I paid $350 to eat at Noma, the 4-time best restaurant in the world where guests feast on mould, potted plants, and a giant kebab made from vegetables - here's what it was like
Will Martin/Business Insider
Will Martin/Business Insider
COPENHAGEN, DENMARK - Approaching Noma, perhaps the world's most famous restaurant, one can't help feel the sort of trepidation that comes with any trip to a high-end dining experience. Fancy restaurants are by their nature intimidating places - expensive, filled with wealthy, successful people, and often, snooty staff.Noma, a restaurant that takes immense pride in defying almost every convention in the book, doesn't fit that stereotype, and makes its point from the very beginning. Advertisement
Rather than a greeting from an aloof maitre'd with a waxed moustache and immaculate hair, guests' first contact at the restaurant is with a 63-year-old Gambian immigrant called Ali Sonko and his infectious smile.
Sonko, a permanent fixture at Noma since it opened almost 15 years ago, started as a dishwasher at the restaurant, and having worked his way through the ranks, now owns a 10% stake in the business.Voted the best restaurant in the world four times in the well-respected, but often controversial World's 50 Best list, Noma is portmanteau of the word's "Nordisk," meaning "Nordic," and "mad," the Danish word for food. The restaurant's name perfectly defines its ambitions.
Noma and its founder Rene Redzepi have built a culinary dynasty by focusing solely on ingredients from the Scandinavian region, shunning things like olive oil, and focusing instead on foraged ingredients from near the restaurant.Famous dishes to appear on the restaurant's menu over the years include dried moss, ants, and more recently mould.Located in the Danish capital, Copenhagen, it has a fair claim to be the most influential place of gastronomy in the world. Alumni are spread all over the world, and have taken the restaurant's philosophy of hyperlocalism with them.Advertisement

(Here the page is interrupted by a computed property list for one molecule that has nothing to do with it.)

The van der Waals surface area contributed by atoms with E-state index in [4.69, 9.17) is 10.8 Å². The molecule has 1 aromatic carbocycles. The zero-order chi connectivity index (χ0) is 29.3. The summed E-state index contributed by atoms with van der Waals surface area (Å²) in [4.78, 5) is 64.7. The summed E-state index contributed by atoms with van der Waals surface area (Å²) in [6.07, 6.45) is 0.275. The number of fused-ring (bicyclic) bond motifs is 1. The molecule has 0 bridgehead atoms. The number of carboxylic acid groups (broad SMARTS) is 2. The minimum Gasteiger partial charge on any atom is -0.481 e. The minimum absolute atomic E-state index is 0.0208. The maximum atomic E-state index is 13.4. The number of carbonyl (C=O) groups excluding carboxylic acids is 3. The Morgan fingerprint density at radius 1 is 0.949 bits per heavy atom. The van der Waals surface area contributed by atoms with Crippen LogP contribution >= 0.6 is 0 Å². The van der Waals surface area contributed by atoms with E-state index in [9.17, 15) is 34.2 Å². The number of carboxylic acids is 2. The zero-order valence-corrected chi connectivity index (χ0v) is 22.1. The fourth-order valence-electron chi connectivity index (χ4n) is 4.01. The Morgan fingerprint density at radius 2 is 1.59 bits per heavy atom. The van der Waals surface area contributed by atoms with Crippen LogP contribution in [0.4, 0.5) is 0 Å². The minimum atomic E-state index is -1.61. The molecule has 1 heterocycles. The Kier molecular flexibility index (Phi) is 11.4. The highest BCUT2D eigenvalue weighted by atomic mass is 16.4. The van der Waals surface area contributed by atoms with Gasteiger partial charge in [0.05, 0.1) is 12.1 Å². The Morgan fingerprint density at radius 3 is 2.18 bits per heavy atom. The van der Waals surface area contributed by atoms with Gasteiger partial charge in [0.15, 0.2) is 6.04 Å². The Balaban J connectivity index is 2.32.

Any time you eat an edible flower at a local bistro, or hear about the house churned butter at that trendy new spot downtown, Noma has probably had at least some influence.
I've been lucky enough to visit Noma twice, once in November 2011, and more recently in late July. Here's what it was like on my most recent visit.
The original Noma was open from 2003 until early 2017, when founder Rene Redzepi and his team closed shop with a vision of reinventing the restaurant. A wildly popular pop-up in Mexico filled part of the intervening time, with the rest dedicated to building a new restaurant almost from scratch in a new location roughly a mile from the old restaurant.
Situated on a small lake just outside the centre of Copenhagen, Noma’s new location was formerly an ammunition storage facility for the Danish military, and comprises the main restaurant, its kitchens, and numerous greenhouses where the produce served to diners is grown. Designed by renowned architect Bjarke Ingels, the site's 11 buildings stretch more than 60 metres from end to end, and are designed to resemble an old Danish village.Advertisement
In its previous iteration Noma changed its menu based on what ingredients were most readily available, but used vegetables, meat, and fish throughout the year. Now, it operates in three seasons, focusing on seafood for four months, vegetables for another four, and then game for the final four. Visiting in July meant I was served the vegetable-focused menu.